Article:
To reduce the mortality and morbidity of HER2+ breast cancer, we must reduce recurrence of the disease, which is associated with metastasis to distant organs and treatment resistance. As opposed to standard approach of treating existing disease, a prevention strategy acts by deterring cancer reformation. Several drugs on the market, such as tamoxifen/raloxifene and trastuzumab are good examples of agents that are useful in preventing disease recurrence in ER+ and HER2+ breast cancer, respectively. We aim to build upon and enhance these approaches’ success. Specially, to stop the recurrence of HER2+ triple-negative breast cancer, we propose a novel vaccine that stimulates immunity to the HER2 protein. We have already developed the vaccine and have tested it in 22 patients in a Phase I clinical trial to determine that it is safe and immunogenic. Now, we need to answer the most important question, that is, “Does this vaccine safely prevent HER2+ from recurring?” To answer, we will accomplish the following:
(1) Determine if vaccination prevents or delays disease recurrence in patients with HER2+ breast cancer. We will conduct a “Phase II” trial. There will be two groups of patients enrolled: those that receive the vaccine and those that receive a placebo. We will enroll 190 women total between the 2 groups. The vaccine group will be double the size of the placebo (i.e., the majority of women will receive the vaccine). Vaccine will be given with standard of treatment trastuzumab and pertuzumab therapy. To be eligible, women must be free of all disease. We will follow the groups and evaluate relapse.
(2) Determine the safety profile of vaccination targeting HER2. In our prior Phase I trial (n=22 patients), side effects have been generally minor with the vast majority manifesting as minor injection site reactions and/or general fatigue. That is similar to what we see with regular vaccines. These new safety studies proposed are important because they will help us understand if there are other side effects that may be less frequent.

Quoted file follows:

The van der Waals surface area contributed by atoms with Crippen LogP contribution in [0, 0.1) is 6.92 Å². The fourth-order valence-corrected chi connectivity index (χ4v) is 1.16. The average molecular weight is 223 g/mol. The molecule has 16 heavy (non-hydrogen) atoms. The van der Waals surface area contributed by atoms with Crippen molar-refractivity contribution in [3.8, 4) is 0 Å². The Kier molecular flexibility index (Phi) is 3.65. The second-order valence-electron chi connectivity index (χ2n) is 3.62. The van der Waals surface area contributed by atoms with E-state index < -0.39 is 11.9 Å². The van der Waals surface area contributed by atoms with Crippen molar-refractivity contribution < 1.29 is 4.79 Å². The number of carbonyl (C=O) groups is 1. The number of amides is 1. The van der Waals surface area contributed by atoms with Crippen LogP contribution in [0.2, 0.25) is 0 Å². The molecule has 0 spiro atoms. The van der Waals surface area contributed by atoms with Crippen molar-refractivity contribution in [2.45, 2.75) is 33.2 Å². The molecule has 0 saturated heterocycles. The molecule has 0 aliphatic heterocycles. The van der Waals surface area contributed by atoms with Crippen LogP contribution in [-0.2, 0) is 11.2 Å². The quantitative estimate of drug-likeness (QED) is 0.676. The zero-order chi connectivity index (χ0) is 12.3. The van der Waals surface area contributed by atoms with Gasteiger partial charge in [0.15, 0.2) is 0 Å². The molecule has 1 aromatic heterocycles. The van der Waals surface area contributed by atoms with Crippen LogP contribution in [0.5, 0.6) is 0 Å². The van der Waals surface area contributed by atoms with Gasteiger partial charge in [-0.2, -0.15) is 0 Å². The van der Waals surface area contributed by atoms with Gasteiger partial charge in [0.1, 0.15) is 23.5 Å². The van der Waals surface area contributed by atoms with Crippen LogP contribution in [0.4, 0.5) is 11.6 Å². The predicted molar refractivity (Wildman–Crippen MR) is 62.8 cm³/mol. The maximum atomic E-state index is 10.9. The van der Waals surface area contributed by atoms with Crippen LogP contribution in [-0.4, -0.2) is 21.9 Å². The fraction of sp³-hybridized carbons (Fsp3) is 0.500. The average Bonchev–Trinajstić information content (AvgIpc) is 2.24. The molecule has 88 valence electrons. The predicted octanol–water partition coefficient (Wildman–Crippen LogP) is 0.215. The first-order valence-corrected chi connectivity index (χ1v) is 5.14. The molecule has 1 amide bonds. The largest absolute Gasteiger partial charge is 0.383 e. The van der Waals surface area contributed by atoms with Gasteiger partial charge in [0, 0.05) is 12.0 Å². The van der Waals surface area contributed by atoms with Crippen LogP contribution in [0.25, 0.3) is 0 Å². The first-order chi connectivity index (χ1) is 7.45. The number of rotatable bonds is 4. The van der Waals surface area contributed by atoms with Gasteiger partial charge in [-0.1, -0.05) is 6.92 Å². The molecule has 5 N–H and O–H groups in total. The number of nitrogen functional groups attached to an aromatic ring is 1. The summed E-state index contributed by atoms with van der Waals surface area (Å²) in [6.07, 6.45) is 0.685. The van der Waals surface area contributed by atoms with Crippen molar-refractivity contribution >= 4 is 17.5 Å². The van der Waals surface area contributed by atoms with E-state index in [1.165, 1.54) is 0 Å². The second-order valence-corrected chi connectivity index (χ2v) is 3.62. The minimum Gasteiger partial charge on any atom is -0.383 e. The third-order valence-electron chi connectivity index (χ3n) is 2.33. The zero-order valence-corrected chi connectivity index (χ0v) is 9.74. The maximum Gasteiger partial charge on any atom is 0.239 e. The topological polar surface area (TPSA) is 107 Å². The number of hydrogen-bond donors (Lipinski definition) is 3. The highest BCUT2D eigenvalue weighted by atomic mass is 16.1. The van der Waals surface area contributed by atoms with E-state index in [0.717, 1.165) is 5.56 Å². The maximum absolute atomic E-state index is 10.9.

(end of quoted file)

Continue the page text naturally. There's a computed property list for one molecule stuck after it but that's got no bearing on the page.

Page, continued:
(3) To identify markers of disease protection. When it recurs, HER2+ breast cancer can take anywhere up to about 4-5 years to come back. We need to have a blood measurement to determine if a patient generates protective immunity. This is similar to a variety of blood tests that are performed with other infectious disease vaccines. Plus, they will allow us to determine how long the immunity lasts and whether or not booster shots should be given. We have identified several blood tests that we will optimize and perfect that could be applied to an eventual Phase III clinical trial. Additionally, we will also examine tumor tissue derived from the time of surgery to determine what tumor characteristics contribute to the success or failure of therapy.
Our preliminary data, which include immune responses and safety information, allow us to proceed with this second step of a Phase II trial. The proposed research strategy addresses many of the overarching challenges. By preventing tumor from coming back, the expectation is that metastatic disease will be decreased. If tumor recurrence is prevented, this will also reduce exposure of the patient to toxic debilitating therapies. Clinical testing will be done at Mayo Clinic Florida with Dr. Sara Chumsri, the Partnering Principal Investigator (PI). We will take advantage of one of the most admirable and efficient clinical trials networks on the face of the planet, specifically conducting the trial through the Mayo Clinic collaborating physicians and clinics, which include the Mayo Clinic Rochester and Mayo Clinic Arizona as well as other select sites within the network to ensure rapid accrual within the confines of the grant funding period. The expectation is that at the end of 4-5 years, we will have a HER2-vaccine strategy ready for Phase III testing. Strengths of this application, which mitigate much of the risks of failure, include: (1) strong PIs with several years of combined basic, toxicological and translational clinical trial experience, (2) a strong collaborative team of breast cancer researchers, (3) established clinical trials networks ensuring adequate recruitment and accrual, (4) outstanding immune monitoring/biomarker development strategies, (5) an extensive U.S. Food and Drug Administration (FDA)-approved Investigational New Drug (IND) with extensive data evaluating safety and toxicity associated with vaccine-induced generation of FRa immune responses in animal models, and (7) 24-month follow-up safety data from 22 breast cancer patients immunized with the same vaccine.